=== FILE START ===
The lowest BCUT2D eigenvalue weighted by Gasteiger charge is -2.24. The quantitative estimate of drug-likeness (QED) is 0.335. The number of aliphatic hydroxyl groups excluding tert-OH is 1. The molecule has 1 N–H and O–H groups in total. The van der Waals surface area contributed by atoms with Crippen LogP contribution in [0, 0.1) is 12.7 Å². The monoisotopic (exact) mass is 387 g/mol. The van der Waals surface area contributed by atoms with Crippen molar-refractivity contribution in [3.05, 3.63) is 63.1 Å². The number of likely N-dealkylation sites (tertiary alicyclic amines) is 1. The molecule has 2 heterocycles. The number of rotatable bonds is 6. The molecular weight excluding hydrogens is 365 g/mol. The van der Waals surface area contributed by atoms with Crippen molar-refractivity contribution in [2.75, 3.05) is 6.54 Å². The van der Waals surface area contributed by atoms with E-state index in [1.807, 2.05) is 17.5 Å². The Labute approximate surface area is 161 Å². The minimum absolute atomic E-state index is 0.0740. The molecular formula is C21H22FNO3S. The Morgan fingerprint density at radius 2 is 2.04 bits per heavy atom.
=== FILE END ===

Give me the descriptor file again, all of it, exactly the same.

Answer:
The lowest BCUT2D eigenvalue weighted by Gasteiger charge is -2.24. The quantitative estimate of drug-likeness (QED) is 0.335. The number of aliphatic hydroxyl groups excluding tert-OH is 1. The molecule has 1 N–H and O–H groups in total. The van der Waals surface area contributed by atoms with Crippen LogP contribution in [0, 0.1) is 12.7 Å². The monoisotopic (exact) mass is 387 g/mol. The van der Waals surface area contributed by atoms with Crippen molar-refractivity contribution in [3.05, 3.63) is 63.1 Å². The number of likely N-dealkylation sites (tertiary alicyclic amines) is 1. The molecule has 2 heterocycles. The number of rotatable bonds is 6. The molecular weight excluding hydrogens is 365 g/mol. The van der Waals surface area contributed by atoms with Crippen molar-refractivity contribution in [2.75, 3.05) is 6.54 Å². The van der Waals surface area contributed by atoms with E-state index in [1.807, 2.05) is 17.5 Å². The Labute approximate surface area is 161 Å². The minimum absolute atomic E-state index is 0.0740. The molecular formula is C21H22FNO3S. The Morgan fingerprint density at radius 2 is 2.04 bits per heavy atom.